What do you do as quit coach practitioners?
Karen: At Takiri Mai te Ata, we run a free, six-week service for anyone who wants to quit smoking. We visit our whānau once a week and supply nicotine replacement therapy like patches, gum or lozenges. The quit coaches help motivate our whānau and understand what triggers them to smoke, then we put a plan in place to help avoid those triggers.
Chelus: I’ve been with the service as a quit coach practitioner for a couple of years and late last year I took over the vaping support role. I work with rangatahi all across Wellington to help with vaping addictions. My youngest client is nine years old, which is just insane. Most of the young ones are referred by school nurses or deputy principals if they’ve been caught vaping at school. It’s not a six-week programme, but it’s at the discretion of the schools how much time I spend with rangatahi.
What works to help people to quit smoking?
Karen: Some people are lucky and they can quit the first time they try, but for others it can take several goes. Our boss here, it took her 18 times to quit, but the 18th time it worked. After the six weeks, we ask our clients if they are confident to continue on themselves. Some are, but others want to re-enrol in the programme. Some people don’t manage to quit, so we know they are not ready yet. We keep them on our files and check in with them at three, six, nine and 12 months to see how they are getting on. The one-on-one part of our service really helps a lot of people. We become like social workers or counsellors, once you build that rapport with clients then everything comes out.
Chelus: We try our best to support and nurture our whānau as much as we can. At the end of the day, even if they don’t quit, we’ve still given them the tools and strategies they need so when they are ready to quit they have somewhere to start.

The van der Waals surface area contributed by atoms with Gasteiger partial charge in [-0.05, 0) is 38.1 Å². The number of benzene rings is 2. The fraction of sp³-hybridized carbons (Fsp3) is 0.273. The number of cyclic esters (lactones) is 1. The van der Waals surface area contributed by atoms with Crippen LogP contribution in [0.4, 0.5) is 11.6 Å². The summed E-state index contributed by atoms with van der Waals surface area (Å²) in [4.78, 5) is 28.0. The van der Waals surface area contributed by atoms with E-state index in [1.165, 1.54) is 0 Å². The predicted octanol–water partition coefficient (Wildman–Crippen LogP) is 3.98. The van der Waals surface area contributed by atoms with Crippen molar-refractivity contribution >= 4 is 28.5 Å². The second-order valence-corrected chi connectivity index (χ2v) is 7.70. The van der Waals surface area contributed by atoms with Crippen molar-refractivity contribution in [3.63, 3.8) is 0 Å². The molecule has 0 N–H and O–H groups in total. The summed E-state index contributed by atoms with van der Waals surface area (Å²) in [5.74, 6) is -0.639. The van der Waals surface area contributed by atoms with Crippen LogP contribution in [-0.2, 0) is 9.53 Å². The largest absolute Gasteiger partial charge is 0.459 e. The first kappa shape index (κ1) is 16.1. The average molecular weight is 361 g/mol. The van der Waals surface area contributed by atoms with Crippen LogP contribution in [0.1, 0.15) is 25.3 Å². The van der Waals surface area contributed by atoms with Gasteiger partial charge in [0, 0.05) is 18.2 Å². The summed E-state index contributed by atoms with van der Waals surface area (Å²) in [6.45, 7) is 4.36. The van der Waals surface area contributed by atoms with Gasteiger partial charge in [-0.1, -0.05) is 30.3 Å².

Do the same tools work to help people quit smoking and vaping?
Chelus: To an extent, but NRT is a last result for rangatahi and it’s not suitable for children under 12. So for kids with a nicotine addiction, there’s really nothing for them. The other big difference is when adults come to us, it’s because they’ve made that decision to quit. But the kids get referred because they’ve got to the point where they can’t even sit in class because of their addiction, but they don’t actually have that desire to quit yet. Vaping has become a way to socialise and connect for some young people. Their friends do it, their family does it, it tastes good and it gives them a headrush and that’s enough for them to continue.
Has vaping changed things for your service?
Karen: We are getting fewer smoking referrals and more vaping referrals. Don’t get me wrong there are still smokers out there, but we are finding if they don’t have smokes then they move to vapes as a cheaper option. We are having to upskill ourselves on vaping and find the time to do research and find resources because there’s nothing out there.
Chelus: Vaping is the unknown. There is not enough research that tells us it's safe. It's hard when we are asked for resources and we too are not given resources and are now creating our own. Rangatahi will always remember the flavour they tasted no matter if they are renamed or not, they find the "head rush" a relief. Vaping has changed things for our service because we are now supporting kids that are in primary school, that have taken up vaping. Also, i've found that vaping is 10 times harder to give up than smoking because of those flavours. When someone quits smoking, down the track if they pick up a smoke it does taste disgusting as if it were their very first. With vaping, it's so easily accessible and it doesn't taste bad, making it easier to fall back into it.
What do you enjoy about your job?
Karen: I love helping whānau. That’s my greatest achievement – and that means Māori, Pacific, any ethnicity – we help anyone who wants to quit.
Chelus: I was a smoker from when I was in Year 9. Looking back, if there had been someone like me now, but more equipped, it would have helped so much. It feels really good to be that someone for the rangatahi I work with.